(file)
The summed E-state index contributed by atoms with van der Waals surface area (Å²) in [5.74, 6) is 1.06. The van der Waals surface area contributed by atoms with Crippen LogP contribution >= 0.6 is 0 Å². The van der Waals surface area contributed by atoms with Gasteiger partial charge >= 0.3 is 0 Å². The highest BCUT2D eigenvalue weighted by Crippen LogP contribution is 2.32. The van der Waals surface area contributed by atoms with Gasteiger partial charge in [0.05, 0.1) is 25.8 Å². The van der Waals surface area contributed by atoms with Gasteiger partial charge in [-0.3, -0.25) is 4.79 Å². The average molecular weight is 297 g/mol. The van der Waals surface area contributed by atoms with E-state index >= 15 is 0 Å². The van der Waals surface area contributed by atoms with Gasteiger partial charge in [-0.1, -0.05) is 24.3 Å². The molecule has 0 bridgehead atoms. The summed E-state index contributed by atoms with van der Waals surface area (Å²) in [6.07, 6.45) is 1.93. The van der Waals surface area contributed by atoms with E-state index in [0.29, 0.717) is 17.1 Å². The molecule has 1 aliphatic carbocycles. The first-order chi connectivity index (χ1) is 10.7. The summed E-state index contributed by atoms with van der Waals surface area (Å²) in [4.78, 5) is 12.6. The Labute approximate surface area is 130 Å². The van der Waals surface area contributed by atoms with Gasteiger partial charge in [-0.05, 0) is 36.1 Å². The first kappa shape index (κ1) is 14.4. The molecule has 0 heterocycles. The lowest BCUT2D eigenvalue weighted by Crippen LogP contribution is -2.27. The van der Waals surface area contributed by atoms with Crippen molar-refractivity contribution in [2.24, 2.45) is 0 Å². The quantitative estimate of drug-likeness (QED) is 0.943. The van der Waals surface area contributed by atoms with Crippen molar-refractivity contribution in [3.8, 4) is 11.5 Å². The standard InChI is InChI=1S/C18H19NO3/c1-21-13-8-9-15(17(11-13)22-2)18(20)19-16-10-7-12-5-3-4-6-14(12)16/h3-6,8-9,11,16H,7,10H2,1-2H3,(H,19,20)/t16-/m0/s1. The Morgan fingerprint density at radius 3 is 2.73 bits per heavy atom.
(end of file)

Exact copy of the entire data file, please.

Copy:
The summed E-state index contributed by atoms with van der Waals surface area (Å²) in [5.74, 6) is 1.06. The van der Waals surface area contributed by atoms with Crippen LogP contribution >= 0.6 is 0 Å². The van der Waals surface area contributed by atoms with Gasteiger partial charge >= 0.3 is 0 Å². The highest BCUT2D eigenvalue weighted by Crippen LogP contribution is 2.32. The van der Waals surface area contributed by atoms with Gasteiger partial charge in [0.05, 0.1) is 25.8 Å². The van der Waals surface area contributed by atoms with Gasteiger partial charge in [-0.3, -0.25) is 4.79 Å². The average molecular weight is 297 g/mol. The van der Waals surface area contributed by atoms with E-state index >= 15 is 0 Å². The van der Waals surface area contributed by atoms with Gasteiger partial charge in [-0.1, -0.05) is 24.3 Å². The molecule has 0 bridgehead atoms. The summed E-state index contributed by atoms with van der Waals surface area (Å²) in [6.07, 6.45) is 1.93. The van der Waals surface area contributed by atoms with E-state index in [0.29, 0.717) is 17.1 Å². The molecule has 1 aliphatic carbocycles. The first-order chi connectivity index (χ1) is 10.7. The summed E-state index contributed by atoms with van der Waals surface area (Å²) in [4.78, 5) is 12.6. The Labute approximate surface area is 130 Å². The van der Waals surface area contributed by atoms with Gasteiger partial charge in [-0.05, 0) is 36.1 Å². The first kappa shape index (κ1) is 14.4. The molecule has 0 heterocycles. The lowest BCUT2D eigenvalue weighted by Crippen LogP contribution is -2.27. The van der Waals surface area contributed by atoms with Crippen molar-refractivity contribution in [2.24, 2.45) is 0 Å². The quantitative estimate of drug-likeness (QED) is 0.943. The van der Waals surface area contributed by atoms with Crippen molar-refractivity contribution in [3.8, 4) is 11.5 Å². The standard InChI is InChI=1S/C18H19NO3/c1-21-13-8-9-15(17(11-13)22-2)18(20)19-16-10-7-12-5-3-4-6-14(12)16/h3-6,8-9,11,16H,7,10H2,1-2H3,(H,19,20)/t16-/m0/s1. The Morgan fingerprint density at radius 3 is 2.73 bits per heavy atom.